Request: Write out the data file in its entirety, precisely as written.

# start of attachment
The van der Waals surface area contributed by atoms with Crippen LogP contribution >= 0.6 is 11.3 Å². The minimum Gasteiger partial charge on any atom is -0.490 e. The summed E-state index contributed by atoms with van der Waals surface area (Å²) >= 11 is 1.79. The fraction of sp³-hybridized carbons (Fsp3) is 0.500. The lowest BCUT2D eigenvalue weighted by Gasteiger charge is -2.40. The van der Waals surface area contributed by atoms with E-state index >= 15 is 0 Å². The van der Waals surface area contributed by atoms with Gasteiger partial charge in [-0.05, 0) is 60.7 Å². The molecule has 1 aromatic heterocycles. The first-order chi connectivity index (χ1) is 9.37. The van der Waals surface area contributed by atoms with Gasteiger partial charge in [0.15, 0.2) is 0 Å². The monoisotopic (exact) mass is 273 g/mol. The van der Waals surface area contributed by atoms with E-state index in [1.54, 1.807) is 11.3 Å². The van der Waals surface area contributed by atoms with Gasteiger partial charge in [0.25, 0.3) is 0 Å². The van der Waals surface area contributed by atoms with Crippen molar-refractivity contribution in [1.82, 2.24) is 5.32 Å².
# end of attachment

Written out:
The van der Waals surface area contributed by atoms with Crippen LogP contribution >= 0.6 is 11.3 Å². The minimum Gasteiger partial charge on any atom is -0.490 e. The summed E-state index contributed by atoms with van der Waals surface area (Å²) >= 11 is 1.79. The fraction of sp³-hybridized carbons (Fsp3) is 0.500. The lowest BCUT2D eigenvalue weighted by Gasteiger charge is -2.40. The van der Waals surface area contributed by atoms with E-state index >= 15 is 0 Å². The van der Waals surface area contributed by atoms with Gasteiger partial charge in [-0.05, 0) is 60.7 Å². The molecule has 1 aromatic heterocycles. The first-order chi connectivity index (χ1) is 9.37. The van der Waals surface area contributed by atoms with Gasteiger partial charge in [0.15, 0.2) is 0 Å². The monoisotopic (exact) mass is 273 g/mol. The van der Waals surface area contributed by atoms with E-state index in [1.54, 1.807) is 11.3 Å². The van der Waals surface area contributed by atoms with Gasteiger partial charge in [0.25, 0.3) is 0 Å². The van der Waals surface area contributed by atoms with Crippen molar-refractivity contribution in [1.82, 2.24) is 5.32 Å².